No Mythological Creatures Were Harmed In This Playthrough
Despite all the dreadful things you can say about 2020, this year has actually been oddly fantastic for video gaming. There have been major releases just about everywhere. There were popular remakes and updates such as Persona 5 Royal, Final Fantasy VII, and Resident Evil III. There were highly-anticipated sequels such as The Last of Us Part II, Assassin’s Creed Valhalla, and Watchdogs Legion. Hell, there were even bizarre little indie darlings that blew up this year, like Among Us and Hades. It’s been an unprecedented year of high-quality gaming, featuring so many titles that should qualify for Game of The Year, which is exactly why The Outer Worlds: Peril on Gorgon, the DLC to Obsidian’s The Outer Worlds, fell by the wayside in terms of our current videogame zeitgeist.
Developed by Obsidian Entertainment and published by Private Division, The Outer Worlds: Peril on Gorgon is an expansion that brings us into formerly locked locations within the Halcyon system. In it, we learn a bit more about the Spacer’s Choice corporation and even learn about a great tragedy that befell many of the Halcyon system’s denizens. All for a storyline that sort of plays toward every anti-vaxxers greatest fear. But was this game worth the year-long wait? Honestly… no. And I would wait for it to go on sale before purchase. Here’s why.
Your Ending Means Absolutely Nothing
Like many who jumped back into The Outer Worlds, I struggled to remember what this game was even about, recalling little outside of the premise that it was Fallout in space in a universe of excessive corporatization gone wrong. A setting where human lives mattered naught compared to the whims of almighty capitalism, a science-fiction trope we’ve seen in series like Dead Space or even the original Alien franchise. So after loading up my last save for a quick recollection with the hopes of jumping into Gorgon immediately, I was pleasantly surprised replaying my ending and seeing all my hard-worked decisions so diligently play out. And as I re-learned the controls, I remembered just what made this game awesome in the first place. Things like long dialogue branches, storyline crossroads, and checkpoints, or the awful byzantine authority. Things like my beloved crew of followers on the Unreliable, each of whom I’d created a specific relationship with. I immediately remembered why I loved this game. It was also very pleasant to see everyone’s respective endings all determined by what I chose to do with Doctor Phineas Welles.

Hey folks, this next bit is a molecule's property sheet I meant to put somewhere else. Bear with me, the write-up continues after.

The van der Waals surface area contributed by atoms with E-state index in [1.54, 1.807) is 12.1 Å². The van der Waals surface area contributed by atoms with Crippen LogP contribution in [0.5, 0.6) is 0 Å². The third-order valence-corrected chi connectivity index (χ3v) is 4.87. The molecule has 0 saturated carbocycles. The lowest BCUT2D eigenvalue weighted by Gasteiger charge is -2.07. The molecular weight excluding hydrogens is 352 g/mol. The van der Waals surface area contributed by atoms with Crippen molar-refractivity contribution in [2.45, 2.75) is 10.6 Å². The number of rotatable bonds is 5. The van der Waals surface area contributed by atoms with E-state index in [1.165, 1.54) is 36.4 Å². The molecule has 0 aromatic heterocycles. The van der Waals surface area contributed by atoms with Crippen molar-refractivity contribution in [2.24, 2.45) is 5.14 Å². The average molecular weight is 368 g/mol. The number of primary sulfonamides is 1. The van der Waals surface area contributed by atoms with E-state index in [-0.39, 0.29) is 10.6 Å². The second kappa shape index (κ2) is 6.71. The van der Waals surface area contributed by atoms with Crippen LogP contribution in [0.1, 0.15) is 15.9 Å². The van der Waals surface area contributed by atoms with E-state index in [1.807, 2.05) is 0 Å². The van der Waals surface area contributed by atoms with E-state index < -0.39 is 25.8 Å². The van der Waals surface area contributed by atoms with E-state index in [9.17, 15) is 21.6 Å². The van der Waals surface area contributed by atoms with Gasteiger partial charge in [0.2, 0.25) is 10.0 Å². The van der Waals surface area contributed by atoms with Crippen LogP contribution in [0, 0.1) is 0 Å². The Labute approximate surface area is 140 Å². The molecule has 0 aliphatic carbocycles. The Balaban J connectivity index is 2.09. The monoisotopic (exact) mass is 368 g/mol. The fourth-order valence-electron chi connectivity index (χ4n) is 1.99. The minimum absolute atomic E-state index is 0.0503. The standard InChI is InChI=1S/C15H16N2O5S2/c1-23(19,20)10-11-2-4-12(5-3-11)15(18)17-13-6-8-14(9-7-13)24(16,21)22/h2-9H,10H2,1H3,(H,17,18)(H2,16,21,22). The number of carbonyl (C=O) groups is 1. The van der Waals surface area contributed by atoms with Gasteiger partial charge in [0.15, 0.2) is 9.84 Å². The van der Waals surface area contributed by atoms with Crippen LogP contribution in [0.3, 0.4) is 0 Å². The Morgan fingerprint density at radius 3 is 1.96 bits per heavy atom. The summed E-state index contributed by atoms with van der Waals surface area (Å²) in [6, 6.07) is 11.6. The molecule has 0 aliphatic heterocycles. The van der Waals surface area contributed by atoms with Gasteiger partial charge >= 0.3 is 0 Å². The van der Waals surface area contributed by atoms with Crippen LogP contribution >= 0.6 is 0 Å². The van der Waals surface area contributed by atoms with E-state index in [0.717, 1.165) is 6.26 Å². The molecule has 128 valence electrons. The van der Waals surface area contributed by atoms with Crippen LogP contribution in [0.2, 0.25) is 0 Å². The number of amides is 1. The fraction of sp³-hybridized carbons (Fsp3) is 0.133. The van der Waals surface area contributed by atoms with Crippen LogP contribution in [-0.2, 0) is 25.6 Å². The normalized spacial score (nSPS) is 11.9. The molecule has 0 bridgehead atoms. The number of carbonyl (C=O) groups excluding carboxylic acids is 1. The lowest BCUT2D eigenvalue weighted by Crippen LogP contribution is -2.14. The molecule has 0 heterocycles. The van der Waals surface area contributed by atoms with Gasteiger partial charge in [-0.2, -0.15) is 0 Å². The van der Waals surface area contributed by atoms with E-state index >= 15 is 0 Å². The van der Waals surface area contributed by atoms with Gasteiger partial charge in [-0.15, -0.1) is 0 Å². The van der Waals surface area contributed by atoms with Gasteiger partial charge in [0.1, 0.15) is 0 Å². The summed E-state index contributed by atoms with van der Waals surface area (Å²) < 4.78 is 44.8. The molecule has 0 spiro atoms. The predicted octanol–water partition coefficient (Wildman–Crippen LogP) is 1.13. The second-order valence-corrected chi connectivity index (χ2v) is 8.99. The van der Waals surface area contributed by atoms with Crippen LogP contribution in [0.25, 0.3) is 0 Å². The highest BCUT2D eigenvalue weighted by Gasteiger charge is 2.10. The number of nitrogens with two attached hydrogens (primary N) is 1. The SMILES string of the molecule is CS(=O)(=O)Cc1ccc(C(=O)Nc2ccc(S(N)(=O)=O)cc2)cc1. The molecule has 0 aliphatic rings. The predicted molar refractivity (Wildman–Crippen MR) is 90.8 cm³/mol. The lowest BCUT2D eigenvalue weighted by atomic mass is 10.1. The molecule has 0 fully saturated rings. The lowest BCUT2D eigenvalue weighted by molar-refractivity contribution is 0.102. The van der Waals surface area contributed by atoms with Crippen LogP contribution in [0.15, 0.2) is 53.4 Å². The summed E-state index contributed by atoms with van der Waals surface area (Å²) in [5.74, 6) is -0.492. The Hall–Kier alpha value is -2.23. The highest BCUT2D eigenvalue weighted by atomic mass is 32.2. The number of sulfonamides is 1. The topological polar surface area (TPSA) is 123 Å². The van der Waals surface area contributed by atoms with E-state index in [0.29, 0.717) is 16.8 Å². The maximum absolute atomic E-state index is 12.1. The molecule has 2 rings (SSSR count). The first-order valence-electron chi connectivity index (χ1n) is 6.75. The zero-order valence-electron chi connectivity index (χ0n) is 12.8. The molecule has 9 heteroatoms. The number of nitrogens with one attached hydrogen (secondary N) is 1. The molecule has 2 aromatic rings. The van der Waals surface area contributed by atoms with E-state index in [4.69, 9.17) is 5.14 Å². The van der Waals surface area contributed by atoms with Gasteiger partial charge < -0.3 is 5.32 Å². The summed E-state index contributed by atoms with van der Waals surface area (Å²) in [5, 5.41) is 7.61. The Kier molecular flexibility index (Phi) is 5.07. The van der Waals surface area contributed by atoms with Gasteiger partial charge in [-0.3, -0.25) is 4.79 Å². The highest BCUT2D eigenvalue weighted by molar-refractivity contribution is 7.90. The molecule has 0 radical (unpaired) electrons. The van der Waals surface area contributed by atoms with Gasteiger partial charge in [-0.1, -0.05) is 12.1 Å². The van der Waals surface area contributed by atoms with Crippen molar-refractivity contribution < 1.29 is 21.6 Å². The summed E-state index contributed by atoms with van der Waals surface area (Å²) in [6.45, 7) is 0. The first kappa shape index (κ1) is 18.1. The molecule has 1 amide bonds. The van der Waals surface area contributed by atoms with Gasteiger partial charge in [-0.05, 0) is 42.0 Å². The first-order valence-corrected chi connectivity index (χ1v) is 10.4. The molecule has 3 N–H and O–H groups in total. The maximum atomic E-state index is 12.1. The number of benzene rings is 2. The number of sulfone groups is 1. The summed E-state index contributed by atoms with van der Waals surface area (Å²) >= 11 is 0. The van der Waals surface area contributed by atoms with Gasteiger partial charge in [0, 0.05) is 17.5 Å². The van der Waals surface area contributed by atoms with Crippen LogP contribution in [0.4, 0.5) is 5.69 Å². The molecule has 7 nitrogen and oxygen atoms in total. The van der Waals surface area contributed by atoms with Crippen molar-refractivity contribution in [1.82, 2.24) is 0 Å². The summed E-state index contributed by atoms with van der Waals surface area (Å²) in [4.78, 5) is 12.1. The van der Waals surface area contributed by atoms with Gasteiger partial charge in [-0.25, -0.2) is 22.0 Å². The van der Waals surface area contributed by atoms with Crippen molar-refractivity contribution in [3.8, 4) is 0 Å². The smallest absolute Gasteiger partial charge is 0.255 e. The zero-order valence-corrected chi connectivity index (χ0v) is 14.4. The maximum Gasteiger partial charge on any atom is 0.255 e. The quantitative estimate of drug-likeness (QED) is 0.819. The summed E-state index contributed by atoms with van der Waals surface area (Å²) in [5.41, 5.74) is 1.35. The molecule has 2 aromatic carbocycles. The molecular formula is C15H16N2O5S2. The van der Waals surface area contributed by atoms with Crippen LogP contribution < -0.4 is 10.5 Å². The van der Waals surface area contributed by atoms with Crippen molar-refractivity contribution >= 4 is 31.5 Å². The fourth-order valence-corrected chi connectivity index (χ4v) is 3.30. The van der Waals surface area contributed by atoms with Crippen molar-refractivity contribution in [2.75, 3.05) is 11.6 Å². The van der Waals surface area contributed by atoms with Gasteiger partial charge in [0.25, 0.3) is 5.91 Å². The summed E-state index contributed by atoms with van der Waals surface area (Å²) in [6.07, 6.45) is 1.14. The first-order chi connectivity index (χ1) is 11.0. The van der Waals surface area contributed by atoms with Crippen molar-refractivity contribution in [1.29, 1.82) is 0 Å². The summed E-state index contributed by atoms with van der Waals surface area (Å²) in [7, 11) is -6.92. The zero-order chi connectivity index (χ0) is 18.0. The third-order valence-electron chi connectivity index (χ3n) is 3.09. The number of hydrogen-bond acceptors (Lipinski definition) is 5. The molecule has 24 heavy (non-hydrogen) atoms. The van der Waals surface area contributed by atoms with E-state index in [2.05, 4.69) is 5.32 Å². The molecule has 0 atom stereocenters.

But ultimately, none of it mattered. Because for some strange reason, Peril On Gorgon takes place before the game’s actual ending. Normally this wouldn’t bother me, except that unlike other standard AAA games, which let you load a completed game save file, this game can only be played if you luckily saved an older file before the game’s final chapter. And while most do have older save files because constantly saving is the nature of RPG gaming, for those who don’t, be ready to be disheartened. Unfortunately, you’re locked out from this DLC and will need to start a new game from the beginning. That is, at least until you unlock the ‘Radio Free Monarch’ mission.
It’s a tiny neglected QoL feature. But beginning Peril on Goron in this way sort of highlights some of the glaring problems with The Outer Worlds. Mostly in that it’s starting to feel exhausted and copied straight from Fallout. A minor issue that was forgiving for 2019 because of the lack of high-quality content. But through the lens of the 2020 and all of its major hits that have been released since, it makes me wonder how The Outer Worlds was ever seriously considered a Game Of The Year contender. Whereas Bethesda’s Fallout allows for custom mods and a lot of quality-of-life integrations created by players, coders, and fans to make up for its somewhat glitched and lazy design at times (which the company itself had wholeheartedly embraced), The Outer Worlds does not. Instead, it plays an awful lot like the older games Obsidian is well known for, with menu-based traversal to planets just like in Knights Of The Old Republic II, inventory management, and breakdowns akin to South Park: The Stick of Truth. And, of course, many of the RPG-Shooter mechanics straight out of Fallout: New Vegas.